In a filing on Thursday, the EU competition regulator said it had pushed back its provisional deadline to rule on the deal from April 25 to May 22 after Microsoft submitted remedies in a bid to gain its approval.
While details of the remedies offered weren’t made public, Microsoft has recently announced several partnerships to bring Call of Duty to new console and cloud gaming platforms should the deal be approved.
“We have stood behind our promise to bring Call of Duty to more gamers on more devices by entering into agreements to bring the game to the Nintendo console and cloud game streaming services offered by Nvidia, Boosteroid, and Ubitus,” a Microsoft spokesperson told Reuters.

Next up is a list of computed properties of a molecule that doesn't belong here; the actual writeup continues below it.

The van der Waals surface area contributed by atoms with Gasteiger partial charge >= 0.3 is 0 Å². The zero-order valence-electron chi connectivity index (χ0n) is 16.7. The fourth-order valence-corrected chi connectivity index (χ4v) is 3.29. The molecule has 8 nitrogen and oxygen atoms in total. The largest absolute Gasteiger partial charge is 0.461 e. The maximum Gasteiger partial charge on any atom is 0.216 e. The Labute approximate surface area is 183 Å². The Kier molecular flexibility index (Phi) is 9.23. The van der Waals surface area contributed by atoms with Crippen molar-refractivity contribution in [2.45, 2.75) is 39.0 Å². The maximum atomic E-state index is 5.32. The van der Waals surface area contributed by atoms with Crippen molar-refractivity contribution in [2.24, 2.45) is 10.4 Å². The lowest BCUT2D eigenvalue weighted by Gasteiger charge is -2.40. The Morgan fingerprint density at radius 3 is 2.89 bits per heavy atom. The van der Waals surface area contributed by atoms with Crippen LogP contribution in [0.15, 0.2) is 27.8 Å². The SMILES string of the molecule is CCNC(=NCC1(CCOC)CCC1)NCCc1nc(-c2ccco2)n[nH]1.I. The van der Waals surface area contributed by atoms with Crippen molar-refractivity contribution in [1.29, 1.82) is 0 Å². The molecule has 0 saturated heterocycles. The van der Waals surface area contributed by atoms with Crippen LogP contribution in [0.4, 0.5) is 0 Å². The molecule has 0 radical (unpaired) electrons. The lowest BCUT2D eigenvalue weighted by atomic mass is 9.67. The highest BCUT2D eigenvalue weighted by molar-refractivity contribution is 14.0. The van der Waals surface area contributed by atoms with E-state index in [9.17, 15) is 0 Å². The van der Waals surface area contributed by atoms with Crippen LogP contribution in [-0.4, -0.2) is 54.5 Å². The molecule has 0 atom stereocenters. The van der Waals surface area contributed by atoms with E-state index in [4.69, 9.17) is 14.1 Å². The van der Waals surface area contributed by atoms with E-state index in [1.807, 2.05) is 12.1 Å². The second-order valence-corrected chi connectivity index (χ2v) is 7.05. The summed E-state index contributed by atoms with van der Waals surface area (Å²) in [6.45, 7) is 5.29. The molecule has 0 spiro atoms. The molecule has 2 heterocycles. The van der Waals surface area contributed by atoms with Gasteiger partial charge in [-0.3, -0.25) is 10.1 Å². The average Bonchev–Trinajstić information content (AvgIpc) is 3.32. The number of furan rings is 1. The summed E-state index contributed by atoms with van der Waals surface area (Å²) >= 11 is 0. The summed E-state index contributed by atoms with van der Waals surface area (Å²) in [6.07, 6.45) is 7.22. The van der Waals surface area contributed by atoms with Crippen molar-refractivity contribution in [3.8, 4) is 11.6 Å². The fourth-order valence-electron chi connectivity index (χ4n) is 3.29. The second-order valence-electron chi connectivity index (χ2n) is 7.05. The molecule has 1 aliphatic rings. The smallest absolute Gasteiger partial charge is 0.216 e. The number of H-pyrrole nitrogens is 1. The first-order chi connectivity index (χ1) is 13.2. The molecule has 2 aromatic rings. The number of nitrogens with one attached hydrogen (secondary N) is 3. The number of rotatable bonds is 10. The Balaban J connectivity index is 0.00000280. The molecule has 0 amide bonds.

“We are now backing up that promise with binding commitments to the European Commission, which will ensure that this deal benefits gamers into the future.”
The EU will now seek feedback from rivals and customers before ruling on the merger.
Reuters previously reported that the European Commission was unlikely to demand asset sales as part of its approval process for the deal.
Three people said to be familiar with the matter claimed the Xbox maker’s willingness to offer game licensing deals to rivals was likely to address EU antitrust concerns.